As many of you know, I’m writing a novel about race.
And so, I spend a lot of time thinking about diversity, and about the implications of writing a book with diverse characters when I am, in fact, so white that I was literally raised eating Hamburger Helper in trailer parks. Nurses love my skin; it’s so clear ever vein stands out like the Amazon River Delta in satellite images.
My childhood was the cliché you all have in your minds, so go ahead. Indulge yourselves: Deadbeat dad? Check. Waitress mom? Check. Shoes with holes the size of quarters in the soles? Check. Cereal with water instead of milk? Check.
I don’t mind you imagining all this about me, because that was me. But what about writing cross-culturally? What do I want you to imagine about my characters? What are the dangers inherent in writing about characters different than me, and why would I even want to?
I have so much to process, so this will be the first in a series of blogs. For today, let’s talk about where this all started: with me teaching in a highly-diverse high school, noticing a few things about my classes:
- White kids made up less than 20% of my students.
- Immigrants from every continent except Antarctica made up 40-50% of my classes; of these, over half were still learning English. Children of immigrants were another 20-30%.
- Students of color whose families had been in the US for generations made up another 10-20%.
- That’s just the racial diversity, which is only one of many lenses.
And I loved them all like they were my own.
I also noticed that teens talk about race and diversity. A lot. Even when they don’t know it. Sometimes this was negative. Students would tell me about name-calling in the halls, and it wasn’t until I learned Spanish that I realized my darker Latino students were being called negrito—a racial slur.
Sometimes the talk was positive. Teens of today are gifted at recognizing difference without needing to assign value. For instance, they can refer to the dietary needs of an Arabic Muslim friend without a bunch of racial baggage.
And, other times, the talk felt negative to me as an adult but not to them (like so much else in the adult/teen dynamic). One tight friend group (which remains close today) included African-Americans, African immigrants, Arabs, Asians, Latinos, and whites; atheists, Buddhists, Christians, Jews, and Muslims. They loved each other fiercely, and laughingly referred to each other with horrid slurs.
So, I had diverse students, who weren’t afraid to talk about race, in fact needed to talk about race, but clearly required guidance. I had the hardest time finding books for my classes. I mean, I could cycle through books, wonderful titles like Monster by Walter Dean Myers and House on Mango Street by Sandra Cisneros. But my students also wanted a book with greater diversity. (This point was driven home to me when I tried to find a photo for this post: Wikimedia has countless categories for single ethnicities, but not ONE for multiple.)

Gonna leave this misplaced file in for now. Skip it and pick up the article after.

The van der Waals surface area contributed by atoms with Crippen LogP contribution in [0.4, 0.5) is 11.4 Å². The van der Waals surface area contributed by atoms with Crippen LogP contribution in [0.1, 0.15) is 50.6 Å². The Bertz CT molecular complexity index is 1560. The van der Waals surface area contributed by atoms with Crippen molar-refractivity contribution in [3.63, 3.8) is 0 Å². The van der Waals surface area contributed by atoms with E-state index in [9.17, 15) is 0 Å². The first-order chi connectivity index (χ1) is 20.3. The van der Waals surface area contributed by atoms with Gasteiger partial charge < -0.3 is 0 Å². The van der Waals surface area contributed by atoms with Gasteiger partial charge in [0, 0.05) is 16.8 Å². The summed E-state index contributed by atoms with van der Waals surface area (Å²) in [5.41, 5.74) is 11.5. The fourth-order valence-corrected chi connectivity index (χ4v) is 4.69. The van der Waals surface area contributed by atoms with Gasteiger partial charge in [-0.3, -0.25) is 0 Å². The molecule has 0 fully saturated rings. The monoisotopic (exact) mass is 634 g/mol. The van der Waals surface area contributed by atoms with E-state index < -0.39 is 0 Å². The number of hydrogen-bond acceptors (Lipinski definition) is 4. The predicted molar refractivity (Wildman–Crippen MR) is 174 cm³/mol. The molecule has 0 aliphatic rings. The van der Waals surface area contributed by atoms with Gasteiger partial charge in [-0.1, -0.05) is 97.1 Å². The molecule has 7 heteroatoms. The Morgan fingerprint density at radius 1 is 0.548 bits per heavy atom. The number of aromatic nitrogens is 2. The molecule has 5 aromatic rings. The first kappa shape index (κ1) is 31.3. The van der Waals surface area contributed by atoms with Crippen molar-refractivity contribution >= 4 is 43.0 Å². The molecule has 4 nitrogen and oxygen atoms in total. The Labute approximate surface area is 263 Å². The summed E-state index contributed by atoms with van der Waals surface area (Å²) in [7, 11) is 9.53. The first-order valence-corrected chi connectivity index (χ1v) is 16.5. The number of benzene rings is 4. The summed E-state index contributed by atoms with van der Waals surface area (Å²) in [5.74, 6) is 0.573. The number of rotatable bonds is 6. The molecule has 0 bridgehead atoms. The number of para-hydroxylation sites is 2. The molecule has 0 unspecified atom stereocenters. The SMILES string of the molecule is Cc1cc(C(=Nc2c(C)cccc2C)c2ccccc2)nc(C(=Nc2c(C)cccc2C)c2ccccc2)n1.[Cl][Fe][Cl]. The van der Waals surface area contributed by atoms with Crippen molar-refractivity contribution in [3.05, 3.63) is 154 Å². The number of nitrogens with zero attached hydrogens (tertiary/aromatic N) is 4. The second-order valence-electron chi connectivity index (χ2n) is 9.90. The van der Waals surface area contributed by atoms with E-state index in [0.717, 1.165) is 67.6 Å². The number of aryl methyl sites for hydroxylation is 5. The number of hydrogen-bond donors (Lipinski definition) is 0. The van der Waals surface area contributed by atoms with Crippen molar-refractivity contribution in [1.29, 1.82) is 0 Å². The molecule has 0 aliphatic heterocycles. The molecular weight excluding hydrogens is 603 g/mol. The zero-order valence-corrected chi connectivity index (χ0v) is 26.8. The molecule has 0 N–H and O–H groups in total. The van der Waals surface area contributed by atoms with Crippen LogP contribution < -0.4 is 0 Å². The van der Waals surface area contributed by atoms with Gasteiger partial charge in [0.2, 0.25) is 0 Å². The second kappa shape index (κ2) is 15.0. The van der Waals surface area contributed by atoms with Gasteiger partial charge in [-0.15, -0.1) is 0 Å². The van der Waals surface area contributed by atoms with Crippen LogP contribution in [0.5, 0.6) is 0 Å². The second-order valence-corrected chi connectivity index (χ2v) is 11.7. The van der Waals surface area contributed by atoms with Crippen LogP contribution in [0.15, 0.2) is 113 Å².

I found a few: Bronx Masquerade by Nikki Grimes, Seedfolks by Paul Flieschman. Students read them hungrily, ate them up like candy.
We wanted more.
The sublime Francisco X. Stork says, “The greatest gift you can give a young person is to write the kind of book that you would find fun and meaningful to read. Just that.”
That’s the book I am laboring, anguishing, to write.
We need books by diverse authors (more on that in a later post). We need books with diverse characters (yep, that’s coming too). We also need more books with multiple types of diversities represented, and in order for that to happen, some authors are just going to have to write books with multiple diverse characters represented, characters who are by definition different from the author.
Again, to quote Francisco Stork, that’s the book I have inside me: “There are many stories you can choose to write but only one that chooses you. You recognize it by how alone you feel in the telling. Yet you must strive to tell it in a way that is for you and for others.”
So that’s the background—how a white girl from a “white-trash” background came to have a burning story to tell about diversity.
But, as I’ve been learning, it’s far from simple. It takes more than imagination and good intentions. It takes time, and research, and effort to be respectful. I’m working out this novel with a combination of fear, trembling, and great faith.
Stick around for the rest of the series, as I explain what I’ve learned and where I’m at in the process.
Love to you all.
 Stork, Francisco X. (@StorkFrancisco). 21 Apr 2017, 5:37 AM. Tweet.
 Stork, Francisco X. (@StorkFrancisco). 1 Feb 2018, 4:20 AM. Tweet.
Photo credit: All rights reserved by evsmitty